- Pope Francis wins another ‘Person of the Year’ — from gay rights magazine
- Rep. Steve Stockman: Give my campaign $10, and you’ll get an Obama barf bag
- Putin: Russia to buy $15 billion in Ukraine bonds
- Expert: Obamacare ‘death spiral’ fears exaggerated
- Alabama firefighters dig for survivors of apartment blast
- Big Sur wildfire destroys home of firefighting chief
- ‘ ’Twas the Night Before Christmas’ set for mock trial to argue authorship
- Angela Merkel’s third term as Germany’s chancellor to be marked by move to left
- Mega Millions entices with record-setting jackpot: Half a billion so far
- Dennis Rodman heads to North Korea — despite execution, political purge
Bergmann goes on DL; Hanrahan up
NEW YORK — The Washington Nationals placed Jason Bergmann on the 15-day disabled list yesterday, as they determined the right-hander’s strained hamstring wouldn’t be able to heal in time to start tomorrow against the New York Mets.
As a result, the Nationals will send 25-year-old Joel Hanrahan to the mound tonight, becoming the team’s second starting pitcher to make his major league debut in three days.
That wasn’t the way the Nationals wanted their rotation to shake out for their four-game weekend series at Shea Stadium, but they had no choice. Bergmann hurt his hamstring running the bases Tuesday night, and though he remained hopeful of making a quick recovery, the team decided not to take a chance and placed him on the disabled list.
“If I go out there and get hurt again or make it worse, then it was definitely the wrong decision,” Bergmann said. “There was just too much against throwing me out there because I say I’m going to be OK.”
Bergmann’s second stint on the disabled list this season is particularly frustrating for him because he never had a chance to find his groove after returning from his first stint. With a 2.76 ERA in eight starts before injuring his elbow, Bergmann has posted a 7.96 ERA in six starts since.
“It’s disappointing,” he said. “My arm feels good. I was just getting back into the swing of things, and then because of me running hard, now I’ve got a hamstring that hurts.”
Hanrahan, who was 5-4 with a 3.70 ERA at Class AAA Columbus, will make his debut after seven seasons in the minors, most of them with the Los Angeles Dodgers‘ organization. He joins left-hander John Lannan in cracking the majors for the first time this week.
“He’s a fairly young guy still, and a big strong kid with a power arm, showed flashes of a good breaking ball,” said manager Manny Acta, who was impressed with the right-hander this spring. “It’ll be interesting to see him again four months later.”
Jesus Flores was back on the bench last night, serving in the backup catching role he has held all season. But if the rookie’s clutch performances the previous two days were any indication, he’ll be assuming a full-time role someday.
Flores delivered a pair of big hits for the Nationals, hitting a two-run, go-ahead double in the ninth inning Wednesday night at Philadelphia, then winning Thursday’s game with a three-run homer in the eighth.
The 22-year-old, a Rule 5 draftee who had never played above Class A before this season, has made significant strides the last few months. He’s hitting .361 (13-for-36) with two homers and 10 RBI in his last 15 games.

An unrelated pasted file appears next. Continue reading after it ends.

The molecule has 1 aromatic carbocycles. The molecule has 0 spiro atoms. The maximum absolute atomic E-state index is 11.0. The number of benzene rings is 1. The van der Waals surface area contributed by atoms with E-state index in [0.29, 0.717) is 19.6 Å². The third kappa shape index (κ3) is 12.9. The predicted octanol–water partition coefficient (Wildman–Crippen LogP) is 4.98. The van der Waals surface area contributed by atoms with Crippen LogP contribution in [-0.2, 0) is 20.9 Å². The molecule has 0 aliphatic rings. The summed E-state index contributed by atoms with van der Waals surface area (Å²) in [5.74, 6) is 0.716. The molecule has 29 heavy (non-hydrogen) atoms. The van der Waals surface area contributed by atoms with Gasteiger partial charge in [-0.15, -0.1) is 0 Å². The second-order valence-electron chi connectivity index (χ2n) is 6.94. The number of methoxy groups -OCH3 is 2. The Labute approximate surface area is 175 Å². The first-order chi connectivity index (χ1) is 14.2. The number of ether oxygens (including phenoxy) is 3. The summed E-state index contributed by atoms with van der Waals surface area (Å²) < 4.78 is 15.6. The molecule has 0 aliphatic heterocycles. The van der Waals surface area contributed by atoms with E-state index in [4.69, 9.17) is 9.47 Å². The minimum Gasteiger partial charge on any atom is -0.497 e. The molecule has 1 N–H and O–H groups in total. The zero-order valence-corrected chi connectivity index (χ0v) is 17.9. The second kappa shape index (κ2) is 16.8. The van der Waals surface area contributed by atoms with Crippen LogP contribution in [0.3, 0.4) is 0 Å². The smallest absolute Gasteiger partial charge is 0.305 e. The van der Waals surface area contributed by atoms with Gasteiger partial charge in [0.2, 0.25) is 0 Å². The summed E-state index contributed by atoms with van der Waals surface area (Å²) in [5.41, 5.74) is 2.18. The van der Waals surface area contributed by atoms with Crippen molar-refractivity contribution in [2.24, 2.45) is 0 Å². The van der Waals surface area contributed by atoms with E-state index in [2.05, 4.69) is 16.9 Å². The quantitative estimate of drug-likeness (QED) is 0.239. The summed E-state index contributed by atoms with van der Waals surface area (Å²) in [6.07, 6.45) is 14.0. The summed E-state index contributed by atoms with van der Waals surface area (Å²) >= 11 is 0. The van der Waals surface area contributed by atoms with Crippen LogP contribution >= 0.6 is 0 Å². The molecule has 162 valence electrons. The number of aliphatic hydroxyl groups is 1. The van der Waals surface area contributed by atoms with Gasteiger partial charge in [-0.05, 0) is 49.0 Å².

“I’ve been learning from the beginning, doing some drills that help me to be prepared for the opportunities that Manny gives to me coming off the bench,” Flores said. “I’m studying a little bit more what the pitchers are throwing to me. I’m getting there.”
Flores‘ immediate future remains muddled because starting catcher Brian Schneider is signed through 2009. But Acta made it clear the Nationals see Flores as the organization’s long-term answer behind the plate.
“We think he’s going to be an everyday frontline catcher in the big leagues,” the manager said. “We think he’s going to hit for power. He’s already showed that in A-ball. And we’re very, very impressed by the defense he’s shown at this level.”
By John R. Bolton
The president fiddles at his domestic altar while the world burns
- PRUDEN: The scam that will not die
- Robert E. Lee and 'Stonewall' Jackson tributes face Army War College removal
- LETTER TO THE EDITOR: Global-warming mania's deadly fallout
- Embassy Row: India strikes back over diplomat's arrest
- Wasted: Tom Coburn's 'Wastebook targets 70 days in bed, Facebook
- Army to cut up to 4,000 captains and majors
- BOLTON: Nero in the White House
- Zadzooks: The Joker sixth scale figure review (Sideshow Collectibles)
- Senators in rush to pass budget vow to undo cut to military retirement pay
- Mega Millions players dream of a green Christmas with lottery jackpot at $636 million
Independent voices from the The Washington Times Communities
Uncensored exploration of issues concerning current events, civil liberties, American political advocacy, and the political and social issues facing military veterans.
NFL junkie Eric Golub reports on his favorite obsession. There is no football offseason. Every February he pretends to care about other sports while sobbing uncontrollably each Sunday until September.
Television commentary, reviews, news and nonstop DVR catch-up by Lisa King Dolloff and friends.
Wall Street news for retail investors who want to know what's going on.
Top 10 handguns in the U.S.
Extraordinary day at Redskins Park
White House pets gone wild!
Let it snow